‘Four sets of chopsticks, but only one serving of pickled ginger?’
By Isabelle Orr, Entertainment Editor
“I’ve never felt so betrayed,” said Phillip Dumay, 27, at a press conference last Tuesday.
After a long day of working retail, Dumay ordered takeout from his favourite Japanese restaurant, Sushi Super.
“Even though I only live a 15-minute walk away, I used SkipTheDishes to get it delivered,” Dumay added. “It was a real tough day.”
To add insult to injury, the sushi order showed up at Dumay’s house with four sets of chopsticks—even though the meal was for Dumay alone.
“After a long shift of folding and refolding shoddily-made clothing at Zara, the only thing I want to do is go home, put my feet up, and stream nine consecutive episodes of Rupaul’s Drag Race while eating seven pounds of sushi without judgement,” Dumay told reporters. “Is that too much to ask?”
Reporters went straight to the source to find out what the order entailed.
Natsuko Nakamura, a waitress at Sushi Super, pulled up Dumay’s bill.
“He ordered the veggie combo, which is a vegetable roll, cucumber roll, and an avocado roll. Then agedashi tofu, a sweet tofu roll, a yam roll, edamame, and a side of vegetable tempura,” Nakamura said. “And a Diet Coke.”
Did Nakamura believe this was a meal for one?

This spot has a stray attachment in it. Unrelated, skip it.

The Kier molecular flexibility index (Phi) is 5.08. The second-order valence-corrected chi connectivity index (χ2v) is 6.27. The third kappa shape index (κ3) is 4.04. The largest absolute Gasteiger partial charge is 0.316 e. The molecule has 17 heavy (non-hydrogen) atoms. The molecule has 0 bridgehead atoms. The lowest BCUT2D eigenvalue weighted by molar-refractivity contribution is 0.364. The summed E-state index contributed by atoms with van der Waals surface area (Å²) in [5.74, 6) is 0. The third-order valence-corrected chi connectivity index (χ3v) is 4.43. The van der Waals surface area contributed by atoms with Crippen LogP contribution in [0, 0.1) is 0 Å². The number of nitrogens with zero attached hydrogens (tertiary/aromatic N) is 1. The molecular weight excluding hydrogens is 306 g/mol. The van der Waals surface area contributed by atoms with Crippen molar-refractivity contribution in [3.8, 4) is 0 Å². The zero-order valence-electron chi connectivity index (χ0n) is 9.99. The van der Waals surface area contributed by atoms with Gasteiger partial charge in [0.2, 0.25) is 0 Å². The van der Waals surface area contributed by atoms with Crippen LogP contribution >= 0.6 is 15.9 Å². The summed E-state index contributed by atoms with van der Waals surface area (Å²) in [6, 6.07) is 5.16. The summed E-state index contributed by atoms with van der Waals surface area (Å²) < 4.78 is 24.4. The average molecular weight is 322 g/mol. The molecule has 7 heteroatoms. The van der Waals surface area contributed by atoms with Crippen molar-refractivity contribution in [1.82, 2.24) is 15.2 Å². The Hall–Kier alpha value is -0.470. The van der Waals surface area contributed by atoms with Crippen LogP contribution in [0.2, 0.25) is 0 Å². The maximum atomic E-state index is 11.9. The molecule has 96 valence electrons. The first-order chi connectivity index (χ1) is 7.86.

“No, this is a good amount of food for two post-marathon runners, or a barbershop quartet,” she told reporters. “I’ve been working in the sushi industry for seven years, and I’ve never seen a single person who was able to eat this amount of rice in one sitting.”
“I could easily eat that, and more,” said Dumay. “It hurt that they assumed I had three other people to share this well-proportioned meal with.”
Other Press reporters talked to food scientist Orville Butterworth to learn more about the correlation of stress and food.
“When people have a long, tiring day at work, they seek to fill the void left by the lack of job-provided healthcare with the most amount of oil and carbs they can consume,” said Butterworth. “People who have to say, ‘What can I get for you?’ more than 20 times a day are more prone to ordering these meals. So are people who have to wear an ugly uniform, or one that chafes in either the crotch or the neck. Basically, any job in the food, beverage, or hospitality sectors—any job that has to deal directly with the public.”
“I’m not the first person to face discrimination against the size of my meal, and I won’t be the last,” Dumay said. “I’m standing up for myself and for other workers in the public sector who just need a little time—or a lot of food—to unwind.”
When reporters left, Dumay was ordering a cauliflower burrito, two sweet potato tacos, and a small size of nachos.
“For one,” he added.